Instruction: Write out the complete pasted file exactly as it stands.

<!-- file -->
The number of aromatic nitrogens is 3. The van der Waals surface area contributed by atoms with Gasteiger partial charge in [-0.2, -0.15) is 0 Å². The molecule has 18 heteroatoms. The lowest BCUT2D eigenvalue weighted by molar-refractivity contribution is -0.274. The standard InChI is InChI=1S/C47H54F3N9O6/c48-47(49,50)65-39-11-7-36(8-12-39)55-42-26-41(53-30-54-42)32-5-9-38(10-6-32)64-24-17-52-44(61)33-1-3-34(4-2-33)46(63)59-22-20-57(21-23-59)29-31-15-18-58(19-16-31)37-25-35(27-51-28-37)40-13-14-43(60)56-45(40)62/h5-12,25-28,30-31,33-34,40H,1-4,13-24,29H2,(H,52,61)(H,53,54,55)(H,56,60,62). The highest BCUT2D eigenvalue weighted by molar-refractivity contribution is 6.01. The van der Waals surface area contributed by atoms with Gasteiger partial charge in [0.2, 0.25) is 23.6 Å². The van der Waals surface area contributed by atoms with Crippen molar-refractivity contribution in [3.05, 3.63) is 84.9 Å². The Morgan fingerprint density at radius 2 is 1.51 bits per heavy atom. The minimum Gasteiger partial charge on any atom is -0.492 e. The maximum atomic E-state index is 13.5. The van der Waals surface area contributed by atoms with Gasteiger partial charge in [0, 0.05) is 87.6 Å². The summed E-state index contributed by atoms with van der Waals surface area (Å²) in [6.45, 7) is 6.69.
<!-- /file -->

The number of aromatic nitrogens is 3. The van der Waals surface area contributed by atoms with Gasteiger partial charge in [-0.2, -0.15) is 0 Å². The molecule has 18 heteroatoms. The lowest BCUT2D eigenvalue weighted by molar-refractivity contribution is -0.274. The standard InChI is InChI=1S/C47H54F3N9O6/c48-47(49,50)65-39-11-7-36(8-12-39)55-42-26-41(53-30-54-42)32-5-9-38(10-6-32)64-24-17-52-44(61)33-1-3-34(4-2-33)46(63)59-22-20-57(21-23-59)29-31-15-18-58(19-16-31)37-25-35(27-51-28-37)40-13-14-43(60)56-45(40)62/h5-12,25-28,30-31,33-34,40H,1-4,13-24,29H2,(H,52,61)(H,53,54,55)(H,56,60,62). The highest BCUT2D eigenvalue weighted by molar-refractivity contribution is 6.01. The van der Waals surface area contributed by atoms with Gasteiger partial charge in [0.2, 0.25) is 23.6 Å². The van der Waals surface area contributed by atoms with Crippen molar-refractivity contribution in [3.05, 3.63) is 84.9 Å². The Morgan fingerprint density at radius 2 is 1.51 bits per heavy atom. The minimum Gasteiger partial charge on any atom is -0.492 e. The maximum atomic E-state index is 13.5. The van der Waals surface area contributed by atoms with Gasteiger partial charge in [0, 0.05) is 87.6 Å². The summed E-state index contributed by atoms with van der Waals surface area (Å²) in [6.45, 7) is 6.69.